Scuba Diving UK

Just Google the search phrase "best scuba diving locations" and your result will include various travel agencies and magazines wishing to whisk you away to distant lands where oceans are blue and waters are warm. Australia, Micronesia, Indonesia, Thailand, Mexico, Galapagos, the Caribbean and the Red Sea to name a few. Indeed, these locations have a lot to offer and my Truk Lagoon trip has fond memories, but you do not have to travel to distant shores to find a plethora of dive sites here in the UK. Granted the water is colder, darker, less visibility and a drysuit is a must, but there's an abundance of sea life in British coastal waters and for the addicted wreck diver, where else in the world has the most concentration of shipwrecks from war and natural disaster?

Latest News

  • Diver Repatriated To Decompression Chamber From MV Aeolian Sky

    The winchman spends quite a bit of time with the patient. He can be seen conducting an injury assessment, checking movement of limbs and taking blood oxygen measurements.

  • Somebody Sunk Our Battleship!

    At the heady depths of 6 feet and with very silty water hampering visibility during the operation, the vessel was finally recovered from the bottom.

  • Ghost Net Danger To Divers Reported

    Steve Johnson of Channel Divers has posted on Social Media in respect of a discarded trawler net that could be a danger to fellow divers. At some 50 metres to the top of the wreck, divers can appreciate the severity of the problem.

UK Wreck Diving

Two world wars together with as many centuries as an ocean going nation, have ensured a plentiful supply of wreck diving opportunities for UK wreck divers. There are an estimated 500,000 wrecks around the UK coast and some dating back almost 2,000 years. The First World War and the U-Boat activity that played a massive role in it, providing many wrecks for divers to research and explore. Some have become regular favourites of divers, others have yet to be discovered. The English Channel offers a large number of unknown and unexplored wrecks that keep UK divers occupied throughout the summer months. However, weather conditions and cooler water temperatures may dilute the the desires of some divers, mandating a typical diving season between April and October each year. Sea temperatures range from between 8degC the winter and 20degC in the summer. The more interesting and unexplored wrecks tend to be found in or close to the two shipping lanes in the middle of the channel. Here, depths range from about 40 meters in the east to in excess of 100 meters in the west. These tend to be challenging dives, not least of which is a result of trying to avoid the heavy traffic during decompression. However, the unknown wrecks that can be found compensate for the additional planning and logistics required. A most memorable dive to me was HMS Flirt, a Palmer three funnel, 30 knot destroyer sitting upright at some 40 metres at position 51 09' 25.4"N, 001 43' 22.6"E. Having found the Waveney II on fire, Flirt sent a boat to assist was fired upon by the Germans. The only survivors were those dispatched to aid Waveney II.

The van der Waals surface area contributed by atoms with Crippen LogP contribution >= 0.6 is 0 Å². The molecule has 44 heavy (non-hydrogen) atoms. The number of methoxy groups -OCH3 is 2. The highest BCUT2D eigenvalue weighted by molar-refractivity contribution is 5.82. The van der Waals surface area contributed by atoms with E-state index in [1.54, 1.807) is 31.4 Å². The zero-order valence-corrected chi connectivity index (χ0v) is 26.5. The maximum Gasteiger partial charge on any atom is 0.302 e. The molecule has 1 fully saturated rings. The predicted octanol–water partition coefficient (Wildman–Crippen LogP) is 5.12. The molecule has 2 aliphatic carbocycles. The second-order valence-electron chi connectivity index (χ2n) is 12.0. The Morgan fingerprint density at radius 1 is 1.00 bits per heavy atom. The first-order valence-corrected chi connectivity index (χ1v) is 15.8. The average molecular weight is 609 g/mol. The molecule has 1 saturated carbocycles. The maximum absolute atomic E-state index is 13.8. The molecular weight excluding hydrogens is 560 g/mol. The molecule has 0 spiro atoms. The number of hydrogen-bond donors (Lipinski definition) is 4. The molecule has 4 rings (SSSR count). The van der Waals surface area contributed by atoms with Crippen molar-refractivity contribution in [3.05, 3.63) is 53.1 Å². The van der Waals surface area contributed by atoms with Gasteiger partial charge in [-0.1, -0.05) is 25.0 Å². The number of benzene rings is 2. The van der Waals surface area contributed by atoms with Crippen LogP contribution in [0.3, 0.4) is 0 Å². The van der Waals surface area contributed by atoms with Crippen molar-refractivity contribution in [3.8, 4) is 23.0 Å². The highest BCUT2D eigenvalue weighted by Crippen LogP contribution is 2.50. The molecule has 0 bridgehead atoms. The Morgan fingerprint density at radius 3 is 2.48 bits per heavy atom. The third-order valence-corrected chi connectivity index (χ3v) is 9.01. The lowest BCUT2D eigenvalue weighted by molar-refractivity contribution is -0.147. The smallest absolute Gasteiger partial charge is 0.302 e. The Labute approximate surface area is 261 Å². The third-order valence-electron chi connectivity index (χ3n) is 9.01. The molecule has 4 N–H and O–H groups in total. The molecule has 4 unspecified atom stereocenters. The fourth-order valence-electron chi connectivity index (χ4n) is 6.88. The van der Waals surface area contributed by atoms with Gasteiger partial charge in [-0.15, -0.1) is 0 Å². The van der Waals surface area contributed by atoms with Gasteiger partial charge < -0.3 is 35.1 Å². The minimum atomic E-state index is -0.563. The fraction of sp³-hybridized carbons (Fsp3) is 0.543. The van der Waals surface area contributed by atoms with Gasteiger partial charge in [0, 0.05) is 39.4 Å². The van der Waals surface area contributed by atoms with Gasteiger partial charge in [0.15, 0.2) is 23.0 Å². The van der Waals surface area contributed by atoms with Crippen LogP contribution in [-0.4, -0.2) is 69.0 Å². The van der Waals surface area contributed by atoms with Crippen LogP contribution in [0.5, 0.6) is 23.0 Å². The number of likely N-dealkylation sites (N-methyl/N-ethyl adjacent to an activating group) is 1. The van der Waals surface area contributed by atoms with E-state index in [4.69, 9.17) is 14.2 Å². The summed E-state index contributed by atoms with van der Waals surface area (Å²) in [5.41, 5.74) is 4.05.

Dive Logs

  • Midlands Dive Chamber Decompression Dry Dive with Nitrogen Narcosis Experience

    This is the only place where you will get a euphoric high like being drunk, but with no hangover, speak like Orville and take a maths lesson where 3+3 will equal 2. I promise!

  • Centennial Dive To The Clan Macvey And Pin Wreck

    The ship’s skeleton structures emerged from the sand together with the protruding propshaft and other metalwork. Clan MacVey was the antepenultimate ship to be destroyed by UB57 before she too met her fate on 14th August 1918.

  • Is The Pin Wreck HMS Sprightly? Winch Gear

    Discovered in 1990 and sitting at a maximum 28 metres on a sandy and shingle bottom, it seems very little is known about ‘The Pin Wreck’. One theory is that she is a Nightingale class ‘Revenue Cutter’, a military vessel called HMS Sprightly that sunk in 1891. If this is the case, where are the [More]

Off Gassing

Still in our infancy, our site will continue to develop over the coming season. Our focus this year is the centenary anniversary of the loss of U-Boat SM UB57 and the sinking of her targets, with dives to vessels sunk by Johannes Lohs on the 100th anniversary of the ship's demise.

U-Boat SM UB57

  • The Hunt For SM UB57 And Johannes Lohs Pair of Lea and Perrins bottle tops recovered from the Kyarra in April 2017.

    This is the photo that initiated the quest to seek out and hunt the WWI U-Boat of Johannes Lohs, the ubiquitous U-Boat SM UB57. It is a pair of Lea and Perrins bottle tops recovered from the HMHS Kyarra in April 2017 and while explaining to my nine year old that these bottle tops had [More]

  • UB-57 Crew Role of Honour Ysselsteyn War Cemetery

    The last radio message was received on the 14th of August 1918. It is assumed that the vessel hit a mine and that the Uboat has remained lost.

  • Oberleutnant zur See Johannes Lohs U-III Type Uboat

    Born 24th June 1889, Waldgasthof Bad Einsiedel, Seiffen, Germany. Johannes Lohs was a successful and highly decorated German U-boat commander in the Kaiserliche Marine during WWI. Awarded the Pour le Mérite, he is the eighth most successful U-Boat commander of WWI by tonnage.